At the outset it is important to emphasize that in a civil rights case brought under federal statutes questions of privilege are resolved by federal law. E.g., Kerr v. U.S.D.C., supra, 511 F.2d at 197 [quoting Heathman v. United States District Court, 503 F.2d 1032, 1034 (9th Cir.1974) ]. State privilege doctrine, whether derived from statutes or court decisions, is not binding on federal courts in these kinds of cases. E.g., Breed v. United States District Court, 542 F.2d 1114, 1115 (9th Cir.1976) (citing Kerr v. U.S.D.C., supra, 511 F.2d 192). It obviously would make no sense to permit state law to determine what evidence is discoverable in cases brought pursuant to federal statutes whose central purpose is to protect citizens from abuses of power by state and local authorities. If state law controlled, state authorities could effectively insulate themselves from constitutional norms simply by developing privilege doctrines that made it virtually impossible for plaintiffs to develop the kind of information they need to prosecute their federal claims.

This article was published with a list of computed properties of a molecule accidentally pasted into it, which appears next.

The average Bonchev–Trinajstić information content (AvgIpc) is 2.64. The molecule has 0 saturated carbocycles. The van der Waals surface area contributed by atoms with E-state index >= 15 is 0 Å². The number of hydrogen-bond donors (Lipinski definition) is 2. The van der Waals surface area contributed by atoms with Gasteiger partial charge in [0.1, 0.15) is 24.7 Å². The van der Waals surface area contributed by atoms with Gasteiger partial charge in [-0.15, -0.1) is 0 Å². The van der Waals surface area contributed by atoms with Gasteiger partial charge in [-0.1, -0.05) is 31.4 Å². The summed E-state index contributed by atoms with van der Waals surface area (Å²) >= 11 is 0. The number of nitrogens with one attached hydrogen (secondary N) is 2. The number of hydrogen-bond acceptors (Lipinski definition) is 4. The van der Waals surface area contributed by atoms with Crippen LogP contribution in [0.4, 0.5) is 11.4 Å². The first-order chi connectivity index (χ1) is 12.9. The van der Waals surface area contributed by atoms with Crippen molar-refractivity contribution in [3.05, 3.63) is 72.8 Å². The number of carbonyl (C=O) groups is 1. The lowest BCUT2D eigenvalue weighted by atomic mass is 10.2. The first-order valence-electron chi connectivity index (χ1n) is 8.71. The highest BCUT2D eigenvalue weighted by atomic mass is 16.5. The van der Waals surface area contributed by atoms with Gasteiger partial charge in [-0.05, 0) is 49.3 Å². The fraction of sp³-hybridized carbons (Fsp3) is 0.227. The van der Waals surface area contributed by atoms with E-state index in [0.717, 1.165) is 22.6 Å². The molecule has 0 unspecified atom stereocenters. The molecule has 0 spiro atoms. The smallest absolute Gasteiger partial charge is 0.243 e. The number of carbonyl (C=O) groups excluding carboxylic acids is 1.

None of this means, however, that federal courts should wholly ignore state laws, or rights recognized by state governments, when analyzing privilege issues in civil rights cases. As a matter of comity, federal courts should attempt to ascertain what interests inspire relevant state doctrine and should take into account the views of state authorities about the importance of those interests. See Skibo v. City of New York, 109 F.R.D. 58, 61 (E.D.N.Y.1985). See also Breed v. U.S.D.C., supra, 542 F.2d at 1115 (stating that state law, while not binding, can be a useful referent). When it is clear that a desire to ward off civil rights plaintiffs played no role in the formulation of state privilege rules it would be irrational for a federal court to assume that it could learn nothing from state or local views about the severity of the problems that could be created if certain kinds of information were available to civil litigants. Likewise, federal courts generally should give some weight to privacy rights that are protected by state constitutions or state statutes. Of course, ultimate responsibility for deciding how much weight to ascribe to such interests, and how that weight compares with the significance of competing interests, must reside with the federal courts. See Skibo v. City of New York, supra, 109 F.R.D. at 61; Wood v. Breier, 54 F.R.D. 7, 11 (E.D.Wis.1972).